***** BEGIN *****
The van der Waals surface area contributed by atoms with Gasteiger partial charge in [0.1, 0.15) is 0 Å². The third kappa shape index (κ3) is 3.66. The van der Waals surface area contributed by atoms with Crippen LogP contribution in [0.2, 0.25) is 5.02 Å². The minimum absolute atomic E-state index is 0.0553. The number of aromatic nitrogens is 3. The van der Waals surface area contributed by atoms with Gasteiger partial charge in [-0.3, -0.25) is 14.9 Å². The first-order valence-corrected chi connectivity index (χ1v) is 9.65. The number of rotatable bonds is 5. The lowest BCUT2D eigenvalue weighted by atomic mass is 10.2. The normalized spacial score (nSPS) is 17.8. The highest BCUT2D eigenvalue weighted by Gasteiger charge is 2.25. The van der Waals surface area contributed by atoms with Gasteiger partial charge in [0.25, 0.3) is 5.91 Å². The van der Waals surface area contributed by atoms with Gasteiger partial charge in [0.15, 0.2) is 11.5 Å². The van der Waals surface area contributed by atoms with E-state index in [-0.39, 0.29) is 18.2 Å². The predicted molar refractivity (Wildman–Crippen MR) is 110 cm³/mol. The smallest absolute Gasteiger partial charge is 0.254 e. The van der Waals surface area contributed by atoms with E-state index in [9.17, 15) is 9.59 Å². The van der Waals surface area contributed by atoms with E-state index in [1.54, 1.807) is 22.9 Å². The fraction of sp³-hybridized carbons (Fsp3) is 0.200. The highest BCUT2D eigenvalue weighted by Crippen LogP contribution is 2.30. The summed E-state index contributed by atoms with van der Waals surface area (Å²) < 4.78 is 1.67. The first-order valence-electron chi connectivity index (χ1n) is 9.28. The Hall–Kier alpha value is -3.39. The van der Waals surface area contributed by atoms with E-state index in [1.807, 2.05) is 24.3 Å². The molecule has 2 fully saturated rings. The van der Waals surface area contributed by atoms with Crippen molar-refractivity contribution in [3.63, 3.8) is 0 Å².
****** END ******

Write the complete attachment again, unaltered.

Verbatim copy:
The van der Waals surface area contributed by atoms with Gasteiger partial charge in [0.1, 0.15) is 0 Å². The third kappa shape index (κ3) is 3.66. The van der Waals surface area contributed by atoms with Crippen LogP contribution in [0.2, 0.25) is 5.02 Å². The minimum absolute atomic E-state index is 0.0553. The number of aromatic nitrogens is 3. The van der Waals surface area contributed by atoms with Gasteiger partial charge in [-0.3, -0.25) is 14.9 Å². The first-order valence-corrected chi connectivity index (χ1v) is 9.65. The number of rotatable bonds is 5. The lowest BCUT2D eigenvalue weighted by atomic mass is 10.2. The normalized spacial score (nSPS) is 17.8. The highest BCUT2D eigenvalue weighted by Gasteiger charge is 2.25. The van der Waals surface area contributed by atoms with Gasteiger partial charge in [0.25, 0.3) is 5.91 Å². The van der Waals surface area contributed by atoms with Gasteiger partial charge in [0.15, 0.2) is 11.5 Å². The van der Waals surface area contributed by atoms with E-state index in [-0.39, 0.29) is 18.2 Å². The predicted molar refractivity (Wildman–Crippen MR) is 110 cm³/mol. The smallest absolute Gasteiger partial charge is 0.254 e. The van der Waals surface area contributed by atoms with E-state index in [9.17, 15) is 9.59 Å². The van der Waals surface area contributed by atoms with E-state index in [1.54, 1.807) is 22.9 Å². The fraction of sp³-hybridized carbons (Fsp3) is 0.200. The highest BCUT2D eigenvalue weighted by Crippen LogP contribution is 2.30. The summed E-state index contributed by atoms with van der Waals surface area (Å²) < 4.78 is 1.67. The first-order valence-electron chi connectivity index (χ1n) is 9.28. The Hall–Kier alpha value is -3.39. The van der Waals surface area contributed by atoms with E-state index in [1.807, 2.05) is 24.3 Å². The molecule has 2 fully saturated rings. The van der Waals surface area contributed by atoms with Crippen molar-refractivity contribution in [3.63, 3.8) is 0 Å².